The Beveridge scheme was not particularly revolutionary in its form. Much like the pre-1914 Liberal reforms, it suggested that, in return for a single and uniform weekly contribution, a qualified individual would receive standard benefits for sickness, unemployment, widows, orphans, old age, maternity, industrial injuries, and funerals. The system would be based upon a flat-rate contribution, and would provide subsistence benefits for all, although there would be room for adjustment based upon differing circumstances. In principle, however, it was to be universal; this is where it was different from the selective approach adopted by previous social legislation. In addition, the tackling of want was to be connected with the tackling of the other four giants. Therefore, as author Derek Fraser suggests, "Here, in the totality of vision, was the revolutionary element in the Beveridge Report" (p. 216). It would work if governments remained committed to ensuring that there was full employment (unemployment not being more than 3 percent).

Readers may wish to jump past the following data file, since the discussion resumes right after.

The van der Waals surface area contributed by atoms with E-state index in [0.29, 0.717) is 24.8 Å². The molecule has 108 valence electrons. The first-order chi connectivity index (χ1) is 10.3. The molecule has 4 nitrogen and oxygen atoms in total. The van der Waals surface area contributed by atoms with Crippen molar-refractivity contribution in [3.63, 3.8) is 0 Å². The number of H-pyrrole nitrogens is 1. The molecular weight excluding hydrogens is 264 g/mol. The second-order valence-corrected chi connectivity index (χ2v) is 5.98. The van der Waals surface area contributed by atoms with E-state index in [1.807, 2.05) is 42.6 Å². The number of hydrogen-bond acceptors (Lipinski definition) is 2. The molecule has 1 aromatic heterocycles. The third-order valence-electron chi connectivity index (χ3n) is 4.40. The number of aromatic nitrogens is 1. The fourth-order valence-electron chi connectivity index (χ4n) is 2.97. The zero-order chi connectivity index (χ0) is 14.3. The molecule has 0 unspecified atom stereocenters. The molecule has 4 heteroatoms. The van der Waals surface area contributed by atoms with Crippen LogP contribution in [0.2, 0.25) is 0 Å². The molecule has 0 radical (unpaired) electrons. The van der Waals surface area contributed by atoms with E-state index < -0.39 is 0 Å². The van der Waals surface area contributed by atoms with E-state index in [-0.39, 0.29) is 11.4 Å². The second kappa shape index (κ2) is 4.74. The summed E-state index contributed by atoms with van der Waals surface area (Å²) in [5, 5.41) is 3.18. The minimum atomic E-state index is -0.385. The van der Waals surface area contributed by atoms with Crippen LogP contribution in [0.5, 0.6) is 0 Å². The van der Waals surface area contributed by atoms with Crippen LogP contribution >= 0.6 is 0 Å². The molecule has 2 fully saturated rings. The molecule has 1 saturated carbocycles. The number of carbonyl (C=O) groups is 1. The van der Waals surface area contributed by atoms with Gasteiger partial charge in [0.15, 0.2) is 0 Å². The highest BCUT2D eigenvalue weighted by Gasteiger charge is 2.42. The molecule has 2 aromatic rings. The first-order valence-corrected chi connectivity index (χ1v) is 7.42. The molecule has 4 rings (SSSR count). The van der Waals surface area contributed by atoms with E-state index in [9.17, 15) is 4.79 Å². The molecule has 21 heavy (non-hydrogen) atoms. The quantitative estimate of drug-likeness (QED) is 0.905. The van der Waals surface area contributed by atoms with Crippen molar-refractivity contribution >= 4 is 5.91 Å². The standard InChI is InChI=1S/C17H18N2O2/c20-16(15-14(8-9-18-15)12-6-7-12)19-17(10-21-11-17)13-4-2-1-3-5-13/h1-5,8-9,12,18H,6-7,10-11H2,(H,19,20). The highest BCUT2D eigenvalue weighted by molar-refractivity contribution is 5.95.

The Beveridge Report certainly created a storm in wartime Britain and it sold hundreds of thousands of copies. Nevertheless, Churchill was less than enamored of it. He was suspicious of where it might lead and noted that "Reconstruction was in the air" and that there was "a dangerous optimism … growing about post-war conditions" (Pelling, p. 170). As a result, Churchill refused to accept the recommendations, though Clement R. Attlee (1883–1967) and the Labour Party were supportive, Attlee stating that "Socialism does not admit to an alternative, Social Security to us can only mean Socialism" (Harris, p. 220). As a result, the Labour Party pressed for the government acceptance of the Beveridge Report, although a Labour resolution committing the government to accepting the Beveridge Report was beaten on 18 February 1943 by 335 votes to 119, with ninety-seven Labour MPs—twenty-two of whom were government ministers—voting for the resolution. Churchill's wartime administration was clearly in difficulty. With Labour 11 percent ahead of the Conservatives in the Gallup Poll, Churchill moved, reluctantly, toward setting up a Reconstruction Committee toward the end of 1943 that oversaw moves toward health, educational, and employment reforms during 1944 and 1945—the famous "White Paper Chase" that began to implement the Beveridge Report with, for instance, such documents as the white paper on Employment Policy (1944).